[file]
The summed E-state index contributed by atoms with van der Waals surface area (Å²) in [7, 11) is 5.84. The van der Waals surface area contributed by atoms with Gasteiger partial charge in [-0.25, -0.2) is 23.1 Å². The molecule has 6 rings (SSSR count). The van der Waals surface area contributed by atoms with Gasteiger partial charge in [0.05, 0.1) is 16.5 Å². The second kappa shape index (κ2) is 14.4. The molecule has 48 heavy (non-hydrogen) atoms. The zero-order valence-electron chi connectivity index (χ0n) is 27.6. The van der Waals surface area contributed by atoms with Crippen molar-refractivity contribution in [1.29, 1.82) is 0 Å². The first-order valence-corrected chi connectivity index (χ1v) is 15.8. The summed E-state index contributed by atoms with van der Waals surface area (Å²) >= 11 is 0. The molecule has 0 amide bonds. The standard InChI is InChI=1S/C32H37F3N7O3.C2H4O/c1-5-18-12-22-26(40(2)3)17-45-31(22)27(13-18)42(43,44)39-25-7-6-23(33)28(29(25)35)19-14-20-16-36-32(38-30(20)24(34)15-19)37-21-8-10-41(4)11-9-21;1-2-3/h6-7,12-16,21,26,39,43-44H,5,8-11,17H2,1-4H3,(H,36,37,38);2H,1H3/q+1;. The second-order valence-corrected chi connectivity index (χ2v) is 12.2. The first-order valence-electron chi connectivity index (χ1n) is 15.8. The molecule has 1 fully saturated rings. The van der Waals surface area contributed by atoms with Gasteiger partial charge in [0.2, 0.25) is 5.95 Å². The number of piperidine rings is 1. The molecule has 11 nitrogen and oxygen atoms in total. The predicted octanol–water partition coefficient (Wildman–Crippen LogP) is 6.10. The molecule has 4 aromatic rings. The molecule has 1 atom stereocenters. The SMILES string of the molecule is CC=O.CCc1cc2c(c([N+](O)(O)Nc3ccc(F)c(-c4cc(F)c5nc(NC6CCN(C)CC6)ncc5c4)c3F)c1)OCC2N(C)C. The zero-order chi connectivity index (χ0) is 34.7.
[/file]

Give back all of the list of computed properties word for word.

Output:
The summed E-state index contributed by atoms with van der Waals surface area (Å²) in [7, 11) is 5.84. The van der Waals surface area contributed by atoms with Gasteiger partial charge in [-0.25, -0.2) is 23.1 Å². The molecule has 6 rings (SSSR count). The van der Waals surface area contributed by atoms with Gasteiger partial charge in [0.05, 0.1) is 16.5 Å². The second kappa shape index (κ2) is 14.4. The molecule has 48 heavy (non-hydrogen) atoms. The zero-order valence-electron chi connectivity index (χ0n) is 27.6. The van der Waals surface area contributed by atoms with Crippen molar-refractivity contribution in [1.29, 1.82) is 0 Å². The first-order valence-corrected chi connectivity index (χ1v) is 15.8. The summed E-state index contributed by atoms with van der Waals surface area (Å²) >= 11 is 0. The molecule has 0 amide bonds. The standard InChI is InChI=1S/C32H37F3N7O3.C2H4O/c1-5-18-12-22-26(40(2)3)17-45-31(22)27(13-18)42(43,44)39-25-7-6-23(33)28(29(25)35)19-14-20-16-36-32(38-30(20)24(34)15-19)37-21-8-10-41(4)11-9-21;1-2-3/h6-7,12-16,21,26,39,43-44H,5,8-11,17H2,1-4H3,(H,36,37,38);2H,1H3/q+1;. The second-order valence-corrected chi connectivity index (χ2v) is 12.2. The first-order valence-electron chi connectivity index (χ1n) is 15.8. The molecule has 1 fully saturated rings. The van der Waals surface area contributed by atoms with Gasteiger partial charge in [0.2, 0.25) is 5.95 Å². The number of piperidine rings is 1. The molecule has 11 nitrogen and oxygen atoms in total. The predicted octanol–water partition coefficient (Wildman–Crippen LogP) is 6.10. The molecule has 4 aromatic rings. The molecule has 1 atom stereocenters. The SMILES string of the molecule is CC=O.CCc1cc2c(c([N+](O)(O)Nc3ccc(F)c(-c4cc(F)c5nc(NC6CCN(C)CC6)ncc5c4)c3F)c1)OCC2N(C)C. The zero-order chi connectivity index (χ0) is 34.7.